Rail's role in building back better from COVID-19

Pre-pandemic, the UK's rail network was a runaway success on patronage growth but an industry facing a comprehensive redesign after being let down by a cumbersome structure which passengers and politicians lost patience with for its day to day performance and periodic nervous breakdowns (the coup de grâce being the Thameslink and Northern timetable meltdowns).

Now the world is turned upside down. The pandemic has delivered a punch to the railway's solar plexus – its ability to get commuters quickly in and out of city centres at scale.

Meanwhile, administering financial life support, and creating some breathing space about what to do next, has taken precedence over whatever it was the somewhat obtuse Williams Review was aiming to achieve.

So what next? The extent and rapidity which rail use (particularly commuting) comes back is as yet unclear – but looks unlikely to return to what it was anytime soon which means the COVID-19 funding gap is likely to remain substantial.

At the same time, the Government's long term ambitions for levelling up, decarbonisation and rail expansion (from HS2 to putting Beeching into reverse) remain intact. The railway (like much of the rest of the public transport) is currently straddling the chasm between the Government's sunny long term aims and the Treasury's desire to scale back and withdraw from additional COVID-19 funding as soon as it can.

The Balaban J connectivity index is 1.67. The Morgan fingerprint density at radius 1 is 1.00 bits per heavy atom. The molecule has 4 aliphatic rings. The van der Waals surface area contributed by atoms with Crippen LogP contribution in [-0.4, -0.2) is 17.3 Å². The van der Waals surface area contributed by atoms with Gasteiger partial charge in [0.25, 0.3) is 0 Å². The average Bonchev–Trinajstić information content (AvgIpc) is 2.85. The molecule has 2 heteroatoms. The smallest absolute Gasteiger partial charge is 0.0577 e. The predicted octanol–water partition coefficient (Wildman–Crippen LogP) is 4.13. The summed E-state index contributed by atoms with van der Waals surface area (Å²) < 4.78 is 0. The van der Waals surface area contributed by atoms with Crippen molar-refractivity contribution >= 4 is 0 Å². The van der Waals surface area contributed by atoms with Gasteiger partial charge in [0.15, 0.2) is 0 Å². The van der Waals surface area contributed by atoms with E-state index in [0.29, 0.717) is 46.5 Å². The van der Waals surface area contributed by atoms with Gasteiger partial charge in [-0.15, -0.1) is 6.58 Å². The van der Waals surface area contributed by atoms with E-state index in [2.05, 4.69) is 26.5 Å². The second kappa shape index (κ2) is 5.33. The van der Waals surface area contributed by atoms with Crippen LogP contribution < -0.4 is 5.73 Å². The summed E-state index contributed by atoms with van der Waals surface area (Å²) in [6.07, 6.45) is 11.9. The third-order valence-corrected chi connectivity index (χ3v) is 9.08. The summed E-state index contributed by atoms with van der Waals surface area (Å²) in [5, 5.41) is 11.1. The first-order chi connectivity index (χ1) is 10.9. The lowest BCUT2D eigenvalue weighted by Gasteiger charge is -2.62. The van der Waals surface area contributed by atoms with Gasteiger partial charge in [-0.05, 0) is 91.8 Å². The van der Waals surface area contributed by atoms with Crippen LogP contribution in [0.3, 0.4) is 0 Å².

But let's be positive and take the Government at its word on its long term ambitions for rail. All of which are shared by devolved authorities and administrations - who were ahead of the game in seeing how they could use devolution of responsibilities of franchising to achieve these goals prior to them being taken up in Westminster. Hence, where franchising responsibility for services were devolved, we have seen greater investment - from the UK's most advanced commuter trains on Merseyside to a line and station reopening programme in Scotland implemented when the Treasury in London was still looking to complete Beeching rather than reverse it.

You wouldn't know it from much of the coverage of rail issues but devolution was one of the biggest and best things to happen to rail in the last decade – with pre-pandemic one in three rail trips made on fully or partially devolved networks.

Devolved authorities and administrations back rail now for similar reasons as they did before the pandemic - but more so as they seek to build back better as part of a green and just recovery from the crisis. They back rail because they see how it can contribute to their wider goals of taking road traffic out of urban centres to create places that people want to live, work in and invest in. And because of how it can be at the heart of their housing, regeneration and economic plans.

The danger of the current period is that the industry retreats into its shell and becomes insular. The industry's future shouldn't be about repelling 'outsiders' but lies in being essential to the wider plans of the three nations of Great Britain and every region and city region of England in building back better from COVID-19.

Jonathan Bray is Director of Urban Transport Group

Urban Transport Group is a sponsor of the UK Rail Summit. The UK Rail Summit is taking place online on 18th September. 
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